Doors open to them who ask.
“Open Sesame” said Ali Baba to a door, which opened wide to him, wherein he collected treasure from a cave, as told in the story Ali Baba and the Forty Thieves. This is a better lesson than the quote in a psalm I used to sing in a choir “Blessed are the meek: for they shall inherit the earth.” The meek grow hungry and die, submissiveness wins no friends and no rewards. Ironically in the same Christian gospel by Matthew is another contradictory quote “Keep on asking, and you will receive what you ask for.”
Walking through my town of Colchester a man told me a story how he was unable to get a railway ticket home, could I give him money to pay for a ticket? It was a scam, I have seen him do this before, I told him to get lost. I looked round and the trickster told the same story to a woman, out came the purse and the man was a little richer through the asking. I thought to myself, you are kidding me, is that woman gullible? Yes! The trickster probably had hundreds of rejections, but the few opportunities that turned into money made his effort worthwhile. Regardless of the morality of his scam, asking pays out its rewards.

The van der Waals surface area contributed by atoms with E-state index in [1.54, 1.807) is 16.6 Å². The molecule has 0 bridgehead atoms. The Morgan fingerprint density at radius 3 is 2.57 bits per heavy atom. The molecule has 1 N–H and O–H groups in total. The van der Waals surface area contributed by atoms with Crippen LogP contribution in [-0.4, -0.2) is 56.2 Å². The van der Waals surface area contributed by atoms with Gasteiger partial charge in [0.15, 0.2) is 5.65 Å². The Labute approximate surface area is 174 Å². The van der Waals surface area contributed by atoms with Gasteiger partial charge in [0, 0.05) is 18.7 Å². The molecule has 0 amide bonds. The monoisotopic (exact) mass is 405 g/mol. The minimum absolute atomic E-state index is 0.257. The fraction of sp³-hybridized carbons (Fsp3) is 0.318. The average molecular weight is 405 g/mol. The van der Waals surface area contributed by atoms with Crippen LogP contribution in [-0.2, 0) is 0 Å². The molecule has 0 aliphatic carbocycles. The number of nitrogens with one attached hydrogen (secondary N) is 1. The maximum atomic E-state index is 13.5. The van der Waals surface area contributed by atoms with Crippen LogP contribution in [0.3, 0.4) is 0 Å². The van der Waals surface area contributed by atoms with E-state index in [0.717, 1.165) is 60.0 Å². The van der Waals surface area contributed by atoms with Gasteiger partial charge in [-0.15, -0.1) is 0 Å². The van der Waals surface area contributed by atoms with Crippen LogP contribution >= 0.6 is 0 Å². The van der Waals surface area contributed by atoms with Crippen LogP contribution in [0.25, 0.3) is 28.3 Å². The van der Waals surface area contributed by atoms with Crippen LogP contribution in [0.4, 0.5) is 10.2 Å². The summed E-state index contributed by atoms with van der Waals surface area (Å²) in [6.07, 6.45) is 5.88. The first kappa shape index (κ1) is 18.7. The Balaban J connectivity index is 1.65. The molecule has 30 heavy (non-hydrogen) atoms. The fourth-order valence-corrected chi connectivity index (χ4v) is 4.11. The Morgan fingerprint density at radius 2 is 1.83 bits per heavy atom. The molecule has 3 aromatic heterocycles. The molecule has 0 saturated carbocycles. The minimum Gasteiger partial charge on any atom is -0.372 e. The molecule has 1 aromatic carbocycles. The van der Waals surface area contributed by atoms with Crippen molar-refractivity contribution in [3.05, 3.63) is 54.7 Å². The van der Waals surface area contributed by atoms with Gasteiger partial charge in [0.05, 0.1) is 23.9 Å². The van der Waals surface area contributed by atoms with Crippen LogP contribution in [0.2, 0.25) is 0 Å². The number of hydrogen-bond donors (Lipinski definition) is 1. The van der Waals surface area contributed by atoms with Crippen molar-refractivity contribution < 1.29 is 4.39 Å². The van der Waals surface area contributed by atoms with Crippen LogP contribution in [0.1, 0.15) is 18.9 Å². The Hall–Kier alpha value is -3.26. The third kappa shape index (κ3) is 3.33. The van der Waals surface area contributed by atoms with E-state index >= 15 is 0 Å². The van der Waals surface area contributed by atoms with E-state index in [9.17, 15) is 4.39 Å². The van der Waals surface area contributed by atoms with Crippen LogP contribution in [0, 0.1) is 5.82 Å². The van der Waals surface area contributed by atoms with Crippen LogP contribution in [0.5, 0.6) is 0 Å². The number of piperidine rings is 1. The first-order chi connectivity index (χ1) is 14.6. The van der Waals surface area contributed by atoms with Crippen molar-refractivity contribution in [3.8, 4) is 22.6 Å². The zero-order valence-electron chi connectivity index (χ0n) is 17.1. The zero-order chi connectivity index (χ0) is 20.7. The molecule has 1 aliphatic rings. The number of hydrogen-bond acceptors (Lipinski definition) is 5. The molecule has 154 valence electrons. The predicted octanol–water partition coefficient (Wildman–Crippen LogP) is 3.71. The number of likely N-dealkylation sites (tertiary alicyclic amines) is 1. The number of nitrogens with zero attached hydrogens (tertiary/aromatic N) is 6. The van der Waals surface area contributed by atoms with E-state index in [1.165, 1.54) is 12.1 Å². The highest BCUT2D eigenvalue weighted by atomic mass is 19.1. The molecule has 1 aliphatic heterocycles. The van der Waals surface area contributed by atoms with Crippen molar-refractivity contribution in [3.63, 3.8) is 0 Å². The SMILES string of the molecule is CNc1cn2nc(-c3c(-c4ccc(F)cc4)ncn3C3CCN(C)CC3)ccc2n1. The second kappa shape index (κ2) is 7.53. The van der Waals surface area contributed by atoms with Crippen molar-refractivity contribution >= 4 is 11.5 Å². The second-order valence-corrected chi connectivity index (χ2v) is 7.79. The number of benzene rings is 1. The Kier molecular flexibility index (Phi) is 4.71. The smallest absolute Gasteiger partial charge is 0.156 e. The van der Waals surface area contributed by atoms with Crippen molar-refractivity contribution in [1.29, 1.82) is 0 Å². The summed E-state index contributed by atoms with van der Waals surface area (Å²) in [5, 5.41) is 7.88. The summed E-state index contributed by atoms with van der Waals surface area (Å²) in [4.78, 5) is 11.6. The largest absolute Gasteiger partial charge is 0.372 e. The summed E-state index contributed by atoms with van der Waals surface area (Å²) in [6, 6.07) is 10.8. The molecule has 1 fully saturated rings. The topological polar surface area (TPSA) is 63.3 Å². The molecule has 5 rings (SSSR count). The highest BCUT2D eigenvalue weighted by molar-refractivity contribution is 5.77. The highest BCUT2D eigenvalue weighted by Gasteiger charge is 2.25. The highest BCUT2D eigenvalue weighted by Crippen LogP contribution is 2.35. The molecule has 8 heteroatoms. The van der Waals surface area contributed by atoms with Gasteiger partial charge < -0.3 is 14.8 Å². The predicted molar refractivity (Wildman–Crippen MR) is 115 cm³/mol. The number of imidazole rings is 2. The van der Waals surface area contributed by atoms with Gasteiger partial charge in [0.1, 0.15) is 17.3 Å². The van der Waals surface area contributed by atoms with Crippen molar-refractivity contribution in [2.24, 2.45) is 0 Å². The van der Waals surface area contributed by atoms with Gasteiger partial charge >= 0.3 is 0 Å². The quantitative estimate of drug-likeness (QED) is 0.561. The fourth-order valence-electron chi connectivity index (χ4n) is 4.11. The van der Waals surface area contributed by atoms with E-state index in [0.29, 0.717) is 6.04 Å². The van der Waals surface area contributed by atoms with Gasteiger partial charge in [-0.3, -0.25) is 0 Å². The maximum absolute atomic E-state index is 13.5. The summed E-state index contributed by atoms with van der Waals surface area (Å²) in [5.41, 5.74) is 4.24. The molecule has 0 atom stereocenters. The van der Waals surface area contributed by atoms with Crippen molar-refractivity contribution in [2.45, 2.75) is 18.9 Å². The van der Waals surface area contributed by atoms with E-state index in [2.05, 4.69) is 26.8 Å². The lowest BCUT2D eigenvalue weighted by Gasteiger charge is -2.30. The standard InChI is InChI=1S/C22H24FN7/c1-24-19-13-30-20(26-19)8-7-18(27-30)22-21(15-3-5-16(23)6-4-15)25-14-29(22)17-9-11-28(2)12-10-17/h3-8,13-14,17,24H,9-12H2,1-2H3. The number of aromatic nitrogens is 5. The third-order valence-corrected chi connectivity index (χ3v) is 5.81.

I hate asking people for anything, it makes me feel weak, opportunistic and any number of other negative feelings associated with asking that has been drummed into me by society. At one time everyone asked for everything they needed, as babies, they screamed and cried, the carer came running to satisfy their need, the difference between survival and death. As a child I was the submissive one who never asked, I was ignored and forgotten. The meek lose out in the game of life.
Visit Colchester Castle Park and every squirrel, pigeon and duck is your very best friend; it is the animals way of asking for food; the animals of Castle Park never go hungry.
It is early days as I attempt to shake off this stigma of not asking, it is hard. A few days ago a driver let me down in picking up an urgent delivery, I had to ask someone for help, through the asking I was able to overcome this crisis. A business project required I visit every retail outlet in Colchester centre to display brochures for an art gallery, it involved me asking 1000+ people, with a 99% success rate.
Opportunities won’t come by sitting on your bum, you have to go and make them, and asking people directly is opening doors to opportunity, the worst you can obtain is no, but some opportunities open to treasure. In asking you have to prepare like the trickster for hundreds of rejections, which can be demoralising, but amongst the rejections will come the opportunities. Often through the asking unexpected opportunities arise, perhaps not the thing asked for, perhaps something better, or something else of benefit.
The following TED lecture opened my eyes to the positive “art of asking”: